Recipe:
(adapted from A New Way to Cook by Sally Schneider)

1 cup quinoa
2 cups water
1 stalk of lemongrass (bottom 3″ only), finely chopped
1 kaffir lime leaf, finely chopped
3 small red Thai chiles, finely chopped (optional)
1/2 tsp kosher salt
2 tbsp vegetable oil
8 ounces tempeh, sliced very thinly
2/3 cup chopped fresh cilantro
1/4 cup chopped fresh mint
1 shallot, chopped and rinsed with cold water
4 tbsp fresh lime juice
4 tbsp unsweetened coconut milk
3 tbsp dry-roasted peanuts, chopped

Toast the quinoa in a dry skillet over medium heat for about five minutes.
Transfer to a large saucepan and add the water, lemongrass, kaffir lime leaf, chiles, and salt. Bring to a boil, then cover, turn down the heat, and simmer for about 12 minutes, or until all the liquid is absorbed.
Remove from the heat and fluff with a fork. Spread in a shallow dish to cool completely.

While the quinoa is cooling, heat the oil in a wide nonstick skillet. When hot, add the tempeh slices in a single layer and fry until golden brown, then flip and cook the other side. (This may need to be done in batches) Transfer to a plate to cool, then crumble between your fingers

Transfer the cooled quinoa to a medium bowl and add the mint, cilantro, crumbled tempeh and shallot. Toss with the lime juice, coconut milk, and sprinkle with chopped peanuts to serve.

Grilled Eggplant Salad

Eggplant salad
I LOVE the smoky flavor grilled eggplant brings to baba ghannouj and baingan bartha, but those dishes can be a little heavy. When I saw this recipe linked on Thirty A Week I was immediately inspired.

I made a few changes based on my preferences and the ingredients that are available here, but this recipe is definitely a keeper! The smokiness from the eggplant is what makes this salad, but the citrus and all the fresh vegetables keep it light and perfect for summer. I added some cubes of tofu that I browned in a nonstick pan to make a light lunch, but grilled chicken breast would work well for that too.

(adapted from Food and Wine)

Dressing:
Juice of 1 lemon
1 tsp lemon zest
3 tbsp soy sauce
2 tbsp brown sugar
2 cloves garlic, minced
1 hot red chili pepper, minced

Whisk together dressing ingredients and set aside.

Salad:
2-3 Japanese eggplants (about 1 1/2 lbs total)
2 carrots, julienned
1 1/2 cups cherry tomatoes, halved
1 English cucumber (cut in half lengthwise, scrape out the soft middle part and slice thinly)
1/4 cup chopped cilantro
3 tbsp toasted sesame seeds
1-2 cubs cubed cooked tofu or chicken (optional)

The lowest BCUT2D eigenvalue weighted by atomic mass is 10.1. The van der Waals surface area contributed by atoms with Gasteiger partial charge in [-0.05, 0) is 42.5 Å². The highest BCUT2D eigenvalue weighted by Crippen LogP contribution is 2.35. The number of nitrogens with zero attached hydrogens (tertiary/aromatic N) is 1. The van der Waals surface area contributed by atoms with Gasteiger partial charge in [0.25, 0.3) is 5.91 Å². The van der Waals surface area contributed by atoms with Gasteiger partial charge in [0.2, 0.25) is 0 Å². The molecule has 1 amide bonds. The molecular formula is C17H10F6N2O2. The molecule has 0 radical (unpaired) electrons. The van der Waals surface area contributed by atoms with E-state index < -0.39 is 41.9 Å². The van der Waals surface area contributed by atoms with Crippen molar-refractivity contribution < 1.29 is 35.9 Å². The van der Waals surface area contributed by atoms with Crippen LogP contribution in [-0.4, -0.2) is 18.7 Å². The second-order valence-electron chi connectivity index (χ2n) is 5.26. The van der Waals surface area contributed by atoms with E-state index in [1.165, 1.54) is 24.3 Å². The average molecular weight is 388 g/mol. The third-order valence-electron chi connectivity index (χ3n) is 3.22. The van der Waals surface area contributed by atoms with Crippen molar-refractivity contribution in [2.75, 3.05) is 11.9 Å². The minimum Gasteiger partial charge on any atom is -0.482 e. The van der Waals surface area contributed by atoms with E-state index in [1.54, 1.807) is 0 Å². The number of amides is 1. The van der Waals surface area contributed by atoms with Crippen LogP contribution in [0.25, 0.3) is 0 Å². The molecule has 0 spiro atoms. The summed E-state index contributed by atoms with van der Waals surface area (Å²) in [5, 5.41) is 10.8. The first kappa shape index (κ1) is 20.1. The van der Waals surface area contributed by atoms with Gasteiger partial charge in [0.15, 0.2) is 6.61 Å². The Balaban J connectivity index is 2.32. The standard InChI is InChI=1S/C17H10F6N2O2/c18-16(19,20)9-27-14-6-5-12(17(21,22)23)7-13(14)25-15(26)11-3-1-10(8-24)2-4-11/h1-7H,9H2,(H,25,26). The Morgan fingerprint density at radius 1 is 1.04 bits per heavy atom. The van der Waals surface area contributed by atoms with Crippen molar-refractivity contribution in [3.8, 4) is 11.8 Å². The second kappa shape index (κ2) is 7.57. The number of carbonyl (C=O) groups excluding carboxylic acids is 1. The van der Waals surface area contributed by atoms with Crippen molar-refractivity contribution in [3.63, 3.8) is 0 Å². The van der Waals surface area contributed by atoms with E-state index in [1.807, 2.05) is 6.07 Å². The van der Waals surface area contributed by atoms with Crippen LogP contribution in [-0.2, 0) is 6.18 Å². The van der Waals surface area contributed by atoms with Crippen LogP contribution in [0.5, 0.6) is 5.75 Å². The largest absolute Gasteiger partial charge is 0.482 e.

Put the eggplants on a grill or right on a gas burner and cook until all the skin is charred and the eggplants are very soft.
IMG_7122
Set aside to cool, then scrape off all the charred skin and discard.
Cut into long, thin strips, and discard the seeds. Cut the strips into 1/2″ lengths, and mix with the dressing. Toss with the tofu or chicken, if using
Toss all remaining vegetables (carrots, tomatoes, cucumber, and cilantro) together in a serving bowl, then top with the dressing mixture.
Sprinkle with sesame seeds to serve.

Grilled Eggplant Salad

Eggplant salad
I LOVE the smoky flavor grilled eggplant brings to baba ghannouj and baingan bartha, but those dishes can be a little heavy. When I saw this recipe linked on Thirty A Week I was immediately inspired.

I made a few changes based on my preferences and the ingredients that are available here, but this recipe is definitely a keeper! The smokiness from the eggplant is what makes this salad, but the citrus and all the fresh vegetables keep it light and perfect for summer. I added some cubes of tofu that I browned in a nonstick pan to make a light lunch, but grilled chicken breast would work well for that too.

(adapted from Food and Wine)

Dressing:
Juice of 1 lemon
1 tsp lemon zest
3 tbsp soy sauce
2 tbsp brown sugar
2 cloves garlic, minced
1 hot red chili pepper, minced

Whisk together dressing ingredients and set aside.

Salad:
2-3 Japanese eggplants (about 1 1/2 lbs total)
2 carrots, julienned
1 1/2 cups cherry tomatoes, halved
1 English cucumber (cut in half lengthwise, scrape out the soft middle part and slice thinly)
1/4 cup chopped cilantro
3 tbsp toasted sesame seeds
1-2 cubs cubed cooked tofu or chicken (optional)

Put the eggplants on a grill or right on a gas burner and cook until all the skin is charred and the eggplants are very soft.
IMG_7122
Set aside to cool, then scrape off all the charred skin and discard.
Cut into long, thin strips, and discard the seeds. Cut the strips into 1/2″ lengths, and mix with the dressing. Toss with the tofu or chicken, if using
Toss all remaining vegetables (carrots, tomatoes, cucumber, and cilantro) together in a serving bowl, then top with the dressing mixture.
Sprinkle with sesame seeds to serve.



Twitter

  • Lovett or Leave It: my new favorite podcast. Waiting til the weekend is even harder now 4 days ago
  • I've apparently become a person who spends her weekend doing yard work 😬 6 days ago
  • Apparently when you buy a house your parents decide it's finally time to give you all your papers from high school 1 week ago

Don’t miss a post!

Contact me!

I love getting email: catesworldkitchen at gmail.com
Super Natural Recipe Search
wordpress visitor counter